This is the Third Sunday of Advent, when we pause in our serious reflections and take thought and give thanks for the happiness in our lives and souls and the approaching hope and joy of Christmas. This Sunday is also called “Gaudete Sunday,” which means “Rejoicing Sunday.”
(And to add to our sense of rejoicing, a Youtube video of Michael McGlynn’s most recent arrangement/performance of “Gaudete (Christus est natus),” one of my favorite pieces of Christmas music.)
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WE WERE LUCKY. The rain held off, and shredding clouds revealed a silver moon, rising lopsided but luminous over the slope of Black Mountain; suitable illumination for an intimate family wedding.
I had met David Caldwell, though I hadn’t recalled it until I saw him; a small but immensely personable gentleman, very tidy in his dress, despite camping in the open for a week. Jamie knew him, too, and respected him. That didn’t prevent a certain tightness of expression as the minister came into the firelight, his worn prayer book clasped in his hands, but I nudged Jamie warningly, and he at once altered his expression to one of inscrutability. I saw Roger glance once in our direction, then turn back to Bree. There might have been a slight smile at the corner of his mouth, or it could have been only the effect of the shadows. Jamie exhaled strongly through his nose, and I nudged him again.
“You had your way over the baptism,” I whispered. He lifted his chin slightly. Brianna glanced in our direction, looking slightly anxious.
“I havena said a word, have I?”
“It’s a perfectly respectable Christian marriage.”
“Did I say it was not?”
“Then look happy, damn you!” I hissed. He exhaled once more, and assumed an expression of benevolence one degree short of outright imbecility.
“Better?” he asked, teeth clenched in a genial smile. I saw Duncan Innes turn casually toward us, start, and turn hastily away, murmuring something to Jocasta, who stood near the fire, white hair shining, and a blindfold over her damaged eyes to shield them from the light. Ulysses, standing behind her, had in fact put on his wig in honor of the ceremony; it was all I could see of him in the darkness, hanging apparently disembodied in the air above her shoulder. As I watched, it turned sideways, toward us, and I caught the faint shine of eyes beneath it.
“Who that, Grand-mère?” Germain, escaped as usual from parental custody, popped up near my feet, pointing curiously at the Reverend Caldwell.
“That’s a minister, darling. Auntie Bree and Uncle Roger are getting married.”
“Ou qu’on va minster?” I drew a deep breath, but Jamie beat me to it.
“It’s a sort of priest, but not a proper priest.”
“Bad priest?” Germain viewed the Reverend Caldwell with substantially more interest.
“No, no,” I said. “He’s not a bad priest at all. It’s only that… well, you see, we’re Catholics, and Catholics have priests, but Uncle Roger is a Presbyterian—”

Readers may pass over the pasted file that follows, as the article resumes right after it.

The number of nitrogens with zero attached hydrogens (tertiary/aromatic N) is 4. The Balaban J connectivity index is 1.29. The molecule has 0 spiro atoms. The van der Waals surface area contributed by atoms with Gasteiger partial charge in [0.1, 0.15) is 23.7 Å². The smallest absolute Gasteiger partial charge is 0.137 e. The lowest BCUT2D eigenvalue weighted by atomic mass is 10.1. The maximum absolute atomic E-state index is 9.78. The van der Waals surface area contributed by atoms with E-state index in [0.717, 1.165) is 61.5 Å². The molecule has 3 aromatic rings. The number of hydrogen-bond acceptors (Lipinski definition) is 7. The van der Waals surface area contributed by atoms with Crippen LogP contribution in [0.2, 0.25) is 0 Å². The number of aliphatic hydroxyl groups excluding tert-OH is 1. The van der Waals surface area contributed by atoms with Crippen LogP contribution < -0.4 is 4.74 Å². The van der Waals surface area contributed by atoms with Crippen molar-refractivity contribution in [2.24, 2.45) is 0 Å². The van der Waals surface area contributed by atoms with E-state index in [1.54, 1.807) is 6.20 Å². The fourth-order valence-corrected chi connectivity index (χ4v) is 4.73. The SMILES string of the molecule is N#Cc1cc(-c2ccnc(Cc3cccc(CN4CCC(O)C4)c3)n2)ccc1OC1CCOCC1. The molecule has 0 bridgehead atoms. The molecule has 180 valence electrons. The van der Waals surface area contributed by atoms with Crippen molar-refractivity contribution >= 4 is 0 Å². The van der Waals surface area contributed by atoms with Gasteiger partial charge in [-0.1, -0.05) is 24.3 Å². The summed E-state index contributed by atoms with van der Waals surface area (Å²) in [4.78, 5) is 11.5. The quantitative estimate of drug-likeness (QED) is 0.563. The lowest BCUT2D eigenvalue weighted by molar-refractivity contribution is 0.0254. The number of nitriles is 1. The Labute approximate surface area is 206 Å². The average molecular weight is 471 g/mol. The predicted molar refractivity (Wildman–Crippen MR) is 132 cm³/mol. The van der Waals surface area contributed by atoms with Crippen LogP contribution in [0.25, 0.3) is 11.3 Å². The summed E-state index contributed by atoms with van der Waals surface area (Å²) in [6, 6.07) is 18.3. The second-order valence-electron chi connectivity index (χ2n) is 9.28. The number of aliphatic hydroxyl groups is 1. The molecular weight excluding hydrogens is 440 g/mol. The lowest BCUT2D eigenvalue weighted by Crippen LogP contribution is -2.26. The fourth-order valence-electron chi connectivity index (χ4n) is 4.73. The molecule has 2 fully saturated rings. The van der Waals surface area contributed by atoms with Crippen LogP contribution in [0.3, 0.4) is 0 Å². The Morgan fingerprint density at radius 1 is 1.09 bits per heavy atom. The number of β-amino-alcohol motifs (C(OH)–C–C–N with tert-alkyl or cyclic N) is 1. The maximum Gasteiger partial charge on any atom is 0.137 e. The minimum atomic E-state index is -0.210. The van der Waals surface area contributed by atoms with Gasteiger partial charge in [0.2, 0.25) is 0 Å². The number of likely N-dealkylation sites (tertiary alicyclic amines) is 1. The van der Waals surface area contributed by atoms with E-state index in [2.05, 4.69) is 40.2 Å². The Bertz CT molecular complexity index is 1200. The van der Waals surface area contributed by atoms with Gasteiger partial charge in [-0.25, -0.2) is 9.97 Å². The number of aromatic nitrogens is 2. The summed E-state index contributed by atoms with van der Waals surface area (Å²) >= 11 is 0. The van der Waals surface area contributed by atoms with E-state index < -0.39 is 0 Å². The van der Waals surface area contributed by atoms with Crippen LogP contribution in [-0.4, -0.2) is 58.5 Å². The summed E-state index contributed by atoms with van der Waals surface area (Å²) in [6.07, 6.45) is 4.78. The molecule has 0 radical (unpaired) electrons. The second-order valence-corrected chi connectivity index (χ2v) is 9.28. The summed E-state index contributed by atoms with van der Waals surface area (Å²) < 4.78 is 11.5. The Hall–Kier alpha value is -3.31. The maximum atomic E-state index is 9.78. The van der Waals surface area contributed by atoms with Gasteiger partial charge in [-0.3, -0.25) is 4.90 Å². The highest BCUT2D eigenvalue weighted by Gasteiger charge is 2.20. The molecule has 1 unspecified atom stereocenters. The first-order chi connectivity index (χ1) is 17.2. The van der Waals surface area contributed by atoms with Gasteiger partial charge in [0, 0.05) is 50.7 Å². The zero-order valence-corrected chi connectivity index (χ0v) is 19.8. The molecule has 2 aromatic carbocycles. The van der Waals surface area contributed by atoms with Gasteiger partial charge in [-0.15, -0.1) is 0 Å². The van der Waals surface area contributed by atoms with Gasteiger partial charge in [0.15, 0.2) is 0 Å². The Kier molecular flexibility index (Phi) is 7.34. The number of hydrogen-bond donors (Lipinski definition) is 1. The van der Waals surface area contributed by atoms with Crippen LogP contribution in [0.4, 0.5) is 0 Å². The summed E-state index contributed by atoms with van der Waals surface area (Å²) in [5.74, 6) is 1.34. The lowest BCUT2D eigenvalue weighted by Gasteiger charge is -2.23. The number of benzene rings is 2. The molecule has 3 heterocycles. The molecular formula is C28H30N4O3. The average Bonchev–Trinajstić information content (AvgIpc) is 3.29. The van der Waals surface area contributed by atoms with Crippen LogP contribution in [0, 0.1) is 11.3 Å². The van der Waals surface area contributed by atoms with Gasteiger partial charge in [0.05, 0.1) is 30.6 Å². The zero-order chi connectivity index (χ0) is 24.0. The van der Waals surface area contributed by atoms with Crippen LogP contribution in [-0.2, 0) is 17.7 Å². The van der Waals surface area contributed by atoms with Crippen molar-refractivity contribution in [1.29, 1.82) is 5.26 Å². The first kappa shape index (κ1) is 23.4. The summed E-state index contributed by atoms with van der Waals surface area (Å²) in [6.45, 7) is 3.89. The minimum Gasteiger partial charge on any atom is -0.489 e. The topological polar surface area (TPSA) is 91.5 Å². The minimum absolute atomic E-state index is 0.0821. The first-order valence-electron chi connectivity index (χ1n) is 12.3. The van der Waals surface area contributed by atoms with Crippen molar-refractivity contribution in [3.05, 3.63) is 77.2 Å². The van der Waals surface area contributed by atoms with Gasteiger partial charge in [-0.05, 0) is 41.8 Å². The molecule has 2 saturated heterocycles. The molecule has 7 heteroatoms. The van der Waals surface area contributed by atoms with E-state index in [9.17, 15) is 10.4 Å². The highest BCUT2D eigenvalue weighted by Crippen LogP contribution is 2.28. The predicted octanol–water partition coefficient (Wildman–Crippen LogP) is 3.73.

“That’s a heretic,” Jamie put in helpfully.
“It is not a heretic, darling, Grand-père is being funny—or thinks he is. Presbyterians are…” Germain was paying no attention to my explanation, but instead had tilted his head back, viewing Jamie with fascination.
“Why Grand-père is making faces?”
“We’re verra happy,” Jamie explained, expression still fixed in a rictus of amiability.
“Oh.” Germain at once stretched his own extraordinarily mobile face into a crude facsimile of the same expression—a jack-o’-lantern grin, teeth clenched and eyes popping. “Like this?”
“Yes, darling,” I said, in a marked tone. “Just like that.”
Marsali looked at us, blinked, and tugged at Fergus’s sleeve. He turned, squinting at us.
“Look happy, Papa!” Germain pointed to his gigantic smile. “See?”
Fergus’s mouth twitched, as he glanced from his offspring to Jamie. His face went blank for a moment, then adjusted itself into an enormous smile of white-toothed insincerity. Marsali kicked him in the ankle. He winced, but the smile didn’t waver.
Brianna and Roger were having a last-minute conference with Reverend Caldwell, on the other side of the fire. Brianna turned from this, brushing back her loose hair, saw the phalanx of grinning faces, and stared, her mouth slightly open. Her eyes went to me; I shrugged helplessly.
Her lips pressed tight together, but curved upward irrepressibly. Her shoulders shook with suppressed laughter. I felt Jamie quiver next to me.
Reverend Caldwell stepped forward, a finger in his book at the proper place, put his spectacles on his nose, and smiled genially at the assemblage, blinking only slightly when he encountered the row of leering countenances.
He coughed, and opened his Book of Common Worship.
“Dearly beloved, we are assembled here in the presence of God…”
Copyright © by Diana Gabaldon. All Rights Reserved.
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